Nassos Vakalis

What is your name and your current occupation?
This is Nassos Vakalis and right now I’m a story artist at DreamWorks animation studios.

What are some of the crazier jobs you had before getting into animation? 
I had very little working experience before starting at animation so I can say animation is the craziest job I ever had, or to be more specific some of the projects I worked on were just a bit too crazy!
What are some of your favorite projects you’re proud to have been a part of? 
From the 2d animation era I loved working on Spirit for DreamWorks. I did storyboards and some animation. The same time I worked on Joseph King of dreams for DreamWorks again. I boarded pretty much most of the film and animated a few scenes. It was lots of fun, I had to travel a lot to Canada to see work done in a few studios that were subcontracting part of the movie. From the 3d films I think Bee Movie and Puss in Boots are few of my favorite films I have worked on.
How did you become interested in animation? 
Since I was a small kid I loved watching cartoons so eventually I thought of taking a career in drawing and animation. Early on, on my life I found out I was able to draw well so taking this direction came naturally to me.
Where are you from and how did you get into the animation business? 
I was born in Athens Greece and grew up there but I moved to the United States in order to study animation. Though I had smaller animation jobs and illustration jobs in Greece my first big job was to work for Sillivan Bluth on Rock-a-Doodle. They send people to the school I was attending to see what students are doing and pick up new talent and I was one of the people they liked.
What’s a typical day like for you with regards to your job? 
Pretty much like any other job. I have an office in the Dreamworks studio and I go there every day around 9:30 and leave at 6:00. I spend the day working on my sequences using the cintiq tablet. Sometimes I have to go to meetings or get together with other artists to exchange ideas. It is a great environment, obviously there is demand for good work but we also have the time to looks at movies, get inspired and experiment with things.
What part of your job do you like best? Why? 
Coming up with story ideas is the part I enjoy the most, drawing these ideas and selling them to the director is the challenge. It is very rewarding to eventually see them in the big screen and say…hey I thought of that!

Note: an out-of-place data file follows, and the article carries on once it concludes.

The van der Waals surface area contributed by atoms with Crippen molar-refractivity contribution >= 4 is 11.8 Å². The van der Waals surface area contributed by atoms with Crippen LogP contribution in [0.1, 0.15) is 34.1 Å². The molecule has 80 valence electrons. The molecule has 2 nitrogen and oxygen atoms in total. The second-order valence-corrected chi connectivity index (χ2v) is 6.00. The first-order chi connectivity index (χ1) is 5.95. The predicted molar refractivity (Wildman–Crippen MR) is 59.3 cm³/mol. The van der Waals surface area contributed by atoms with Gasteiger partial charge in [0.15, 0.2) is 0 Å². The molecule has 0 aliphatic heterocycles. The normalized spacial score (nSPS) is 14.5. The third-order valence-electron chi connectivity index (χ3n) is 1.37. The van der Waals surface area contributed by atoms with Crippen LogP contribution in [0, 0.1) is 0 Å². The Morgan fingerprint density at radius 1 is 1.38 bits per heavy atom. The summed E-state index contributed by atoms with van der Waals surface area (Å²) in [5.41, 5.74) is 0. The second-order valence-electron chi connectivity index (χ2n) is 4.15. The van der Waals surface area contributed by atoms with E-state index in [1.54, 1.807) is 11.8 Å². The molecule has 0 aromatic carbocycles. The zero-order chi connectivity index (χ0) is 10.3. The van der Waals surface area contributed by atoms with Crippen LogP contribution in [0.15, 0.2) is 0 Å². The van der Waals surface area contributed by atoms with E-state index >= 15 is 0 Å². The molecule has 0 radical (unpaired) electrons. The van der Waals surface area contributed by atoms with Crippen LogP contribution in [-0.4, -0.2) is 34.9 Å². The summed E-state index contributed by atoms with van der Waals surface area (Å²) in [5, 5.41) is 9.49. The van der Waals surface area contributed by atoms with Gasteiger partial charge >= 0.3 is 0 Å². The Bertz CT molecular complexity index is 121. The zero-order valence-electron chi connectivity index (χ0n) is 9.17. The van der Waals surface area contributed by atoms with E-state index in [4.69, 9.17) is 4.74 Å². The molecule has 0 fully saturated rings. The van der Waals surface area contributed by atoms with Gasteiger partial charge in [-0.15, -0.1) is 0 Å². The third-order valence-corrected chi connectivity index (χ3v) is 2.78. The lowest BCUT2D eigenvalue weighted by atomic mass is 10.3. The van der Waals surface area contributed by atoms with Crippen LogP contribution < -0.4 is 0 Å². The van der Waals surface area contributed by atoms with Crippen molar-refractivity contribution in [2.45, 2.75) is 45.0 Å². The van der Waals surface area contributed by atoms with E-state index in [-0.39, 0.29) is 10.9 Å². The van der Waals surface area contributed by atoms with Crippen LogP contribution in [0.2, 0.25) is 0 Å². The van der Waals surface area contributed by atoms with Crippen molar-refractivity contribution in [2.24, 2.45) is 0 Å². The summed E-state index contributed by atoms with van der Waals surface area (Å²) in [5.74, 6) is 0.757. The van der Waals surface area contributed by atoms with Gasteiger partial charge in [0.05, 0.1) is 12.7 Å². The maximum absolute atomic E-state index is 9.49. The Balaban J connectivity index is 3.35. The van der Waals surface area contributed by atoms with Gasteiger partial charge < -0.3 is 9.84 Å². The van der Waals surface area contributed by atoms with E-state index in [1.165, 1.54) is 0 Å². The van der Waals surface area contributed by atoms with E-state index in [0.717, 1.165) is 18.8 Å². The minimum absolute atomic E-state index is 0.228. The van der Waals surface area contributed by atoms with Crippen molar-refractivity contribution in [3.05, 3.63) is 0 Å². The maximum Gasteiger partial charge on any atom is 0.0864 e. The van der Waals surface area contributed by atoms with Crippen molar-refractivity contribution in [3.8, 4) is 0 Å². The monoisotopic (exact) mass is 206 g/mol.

What part of your job do you like least? Why? 
Politics…possibly because I do not like to play them.
What kind of technology do you work with on a daily basis?
DreamWorks is using digital storyboarding as most of the major animation studios now days. So we all have a cintiq screen tablet and using photoshop to draw our boards.
What is the most difficult part for you about being in the business?  
The most difficult thing is to sell you ideas to the director and the producer. Sometimes it looks like it is the easier thing and other times there is no response. Coming up with more ideas is the easiest way to eventually get your ideas into the film, but you have to be careful not to start pitching bad or mediocre ideas. You must be sure it is a good idea and it must be presented the best way possible in order to have a chance. Showing to the director a half baked ideas is a bad idea.
In your travels, have you had any brushes with animation greatness?
If you mean any animation legends I have meet a few, I was lucky at Calarts, the college I attended, to meet some of the Great Disney 2d animators of the golden era of animation. Besides them I also know a lot of the people who are in this industry now days, I was lucky enough to go to college with some of the bigger stars.
Describe a tough situation you had in life. 
Well, you know it is a tough business and some times you don’t click well with a production or the people who work in a show. You can’t win all the battles so there have been times that I had to leave a project for these reasons and move to another project.  Sometimes I had to leave a company and move to another. This is part of the business.
Any side projects or you’re working on or hobbies you’d like to share details of?
I have been working in many side projects. I have my own 3d animation studio in Greece and produced two Christmas specials Recently I finished a short animation film of my own. The name of the film is HUMAN NATURE.  I also have some internet project-businesses selling T-shirts with my designs in a number of platforms.
Any unusual talents or hobbies like tying a cherry stem with your tongue or metallurgy?
Most of my abilities are revolving around animation and art. I was never good at sports and my music talent sucks.
Is there any advice you can give for an aspiring animation student or artist trying to break into the business?  
I would say that people now days with all this technology seem to underestimate the power and the communication of a good drawing. This art form is based on drawing and trying to get drawing out of the equation is a mistake. Maybe the final product is not drawing anymore but the way to that end it can’t come anyway other then drawing. Having said that I would like to add that story is also very important. You can have the greatest animation and effects but in a storyless piece you only have movement and visual. That alone can’t hold an audience for much time. This is where many people fail to come through; even the big studios sometime fall short.
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